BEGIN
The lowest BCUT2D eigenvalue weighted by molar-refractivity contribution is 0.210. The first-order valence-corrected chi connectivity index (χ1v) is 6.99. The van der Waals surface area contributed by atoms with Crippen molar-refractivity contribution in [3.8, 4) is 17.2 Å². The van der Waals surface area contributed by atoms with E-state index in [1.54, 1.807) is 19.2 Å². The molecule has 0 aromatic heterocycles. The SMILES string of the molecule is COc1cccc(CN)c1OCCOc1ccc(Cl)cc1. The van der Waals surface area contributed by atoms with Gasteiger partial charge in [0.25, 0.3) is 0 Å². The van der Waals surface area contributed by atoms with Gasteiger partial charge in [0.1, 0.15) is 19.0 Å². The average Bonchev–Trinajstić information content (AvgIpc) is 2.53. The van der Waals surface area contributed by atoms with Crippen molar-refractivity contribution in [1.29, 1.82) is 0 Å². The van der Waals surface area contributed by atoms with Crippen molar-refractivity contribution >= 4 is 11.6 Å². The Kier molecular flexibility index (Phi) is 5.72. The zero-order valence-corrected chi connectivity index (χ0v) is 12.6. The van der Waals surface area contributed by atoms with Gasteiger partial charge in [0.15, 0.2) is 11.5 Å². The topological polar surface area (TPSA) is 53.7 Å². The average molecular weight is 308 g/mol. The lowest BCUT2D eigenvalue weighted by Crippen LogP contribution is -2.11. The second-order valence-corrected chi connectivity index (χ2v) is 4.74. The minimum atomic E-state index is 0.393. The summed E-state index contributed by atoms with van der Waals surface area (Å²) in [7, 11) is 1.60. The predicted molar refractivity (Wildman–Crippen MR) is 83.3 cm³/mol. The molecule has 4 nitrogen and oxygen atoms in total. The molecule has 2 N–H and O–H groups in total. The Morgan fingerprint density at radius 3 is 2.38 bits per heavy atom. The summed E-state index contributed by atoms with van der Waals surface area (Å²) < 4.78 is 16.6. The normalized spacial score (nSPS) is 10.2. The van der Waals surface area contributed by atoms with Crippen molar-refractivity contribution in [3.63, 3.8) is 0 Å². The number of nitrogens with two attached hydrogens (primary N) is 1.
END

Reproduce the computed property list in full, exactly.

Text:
The lowest BCUT2D eigenvalue weighted by molar-refractivity contribution is 0.210. The first-order valence-corrected chi connectivity index (χ1v) is 6.99. The van der Waals surface area contributed by atoms with Crippen molar-refractivity contribution in [3.8, 4) is 17.2 Å². The van der Waals surface area contributed by atoms with E-state index in [1.54, 1.807) is 19.2 Å². The molecule has 0 aromatic heterocycles. The SMILES string of the molecule is COc1cccc(CN)c1OCCOc1ccc(Cl)cc1. The van der Waals surface area contributed by atoms with Gasteiger partial charge in [0.25, 0.3) is 0 Å². The van der Waals surface area contributed by atoms with Gasteiger partial charge in [0.1, 0.15) is 19.0 Å². The average Bonchev–Trinajstić information content (AvgIpc) is 2.53. The van der Waals surface area contributed by atoms with Crippen molar-refractivity contribution in [1.29, 1.82) is 0 Å². The van der Waals surface area contributed by atoms with Crippen molar-refractivity contribution >= 4 is 11.6 Å². The Kier molecular flexibility index (Phi) is 5.72. The zero-order valence-corrected chi connectivity index (χ0v) is 12.6. The van der Waals surface area contributed by atoms with Gasteiger partial charge in [0.15, 0.2) is 11.5 Å². The topological polar surface area (TPSA) is 53.7 Å². The average molecular weight is 308 g/mol. The lowest BCUT2D eigenvalue weighted by Crippen LogP contribution is -2.11. The second-order valence-corrected chi connectivity index (χ2v) is 4.74. The minimum atomic E-state index is 0.393. The summed E-state index contributed by atoms with van der Waals surface area (Å²) in [7, 11) is 1.60. The predicted molar refractivity (Wildman–Crippen MR) is 83.3 cm³/mol. The molecule has 4 nitrogen and oxygen atoms in total. The molecule has 2 N–H and O–H groups in total. The Morgan fingerprint density at radius 3 is 2.38 bits per heavy atom. The summed E-state index contributed by atoms with van der Waals surface area (Å²) < 4.78 is 16.6. The normalized spacial score (nSPS) is 10.2. The van der Waals surface area contributed by atoms with Crippen molar-refractivity contribution in [3.63, 3.8) is 0 Å². The number of nitrogens with two attached hydrogens (primary N) is 1.